Hey I'm new. I'm currently writing a story called Hawk. I need to put a lot of detail in it, but I am not to good at it. I just want to make this story successful. I really like the plot I came up with but I think I'm going to fast with this story. I write really short chapters and I want to make them longer.3/10/2010 #1
What kind of fighting style are you doing? Swords, magic, guns, fistfights....?10/18/2010 #2
Being able to write with satisfactory (for the author, I mean) detail does take a little time. You get better as you go along, but for the time being, try focusing on details, and what they feel/look like. You know what I mean. Put yourself in their position, and see if you can imagine what it feels like. The more vivid, the better. And also, using things like Thesaurus.com helps to find the right words. Don't worry, it'll come in time. I'm still learning, and I don't think I'll ever stop, same with anybody.11/21/2010 #3
|A Fire Rose
Do you have one specific plot without anything else going on? This could be the cause.8/25/2011 #4
(If you're still looking) Pink Lemonade had a point. The single best way to get 'detail' into an action sequence is to just take it one step at a time. Don't concentrate on the whole ten-mile-long car-chase scene; concentrate on the first part. What's it feel like to stand beside the car? What's the car feel like (new, old, rough, smooth, clean, dirty)? Is it hot? Cold? Windy? Still? City? Urban? Noisy? Quiet? A line that struck me years back was simply the notation that the man in question was in such a quiet place that he could hear the heat bugs singing as he wiped sweat from his face. That's the easy way of getting simple, make-it-feel-real detail into your scene. Frankly, detail like that makes a story succeed for me far more than knowing the exact make and model of the pistol he carries, the car he drives, or the underwear his moll's wearing. Make me feel what he's feeling as he goes into this action sequence, and my imagination will fill in any holes that yours leaves open.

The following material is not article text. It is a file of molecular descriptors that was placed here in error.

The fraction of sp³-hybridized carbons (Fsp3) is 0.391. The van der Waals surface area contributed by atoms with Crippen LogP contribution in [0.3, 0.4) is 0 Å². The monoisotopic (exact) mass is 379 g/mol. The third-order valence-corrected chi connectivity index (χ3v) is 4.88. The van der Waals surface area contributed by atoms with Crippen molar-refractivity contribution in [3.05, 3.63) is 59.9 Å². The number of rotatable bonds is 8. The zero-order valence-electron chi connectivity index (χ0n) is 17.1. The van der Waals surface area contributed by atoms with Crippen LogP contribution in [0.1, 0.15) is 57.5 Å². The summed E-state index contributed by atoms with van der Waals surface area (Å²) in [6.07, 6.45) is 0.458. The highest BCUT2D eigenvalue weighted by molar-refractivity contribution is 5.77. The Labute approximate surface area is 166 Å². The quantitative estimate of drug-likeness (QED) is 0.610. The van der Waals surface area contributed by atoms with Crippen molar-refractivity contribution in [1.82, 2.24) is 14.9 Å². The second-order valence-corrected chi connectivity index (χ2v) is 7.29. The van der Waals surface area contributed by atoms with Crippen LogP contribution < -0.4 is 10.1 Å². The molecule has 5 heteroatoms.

Put yourself there. Imagine yourself standing in that situation. What all are you seeing, hearing, feeling, smelling, even tasting? Molecular detail? Not necessary. Living detail? Always a good thing. In all honesty, with detail in the background and environment, even a short chapter will feel that little bit longer.
|Forum Moderators: WyrdWolf|
|Membership Length: 2+ years 1 year 6+ months 1 month 2+ weeks new member|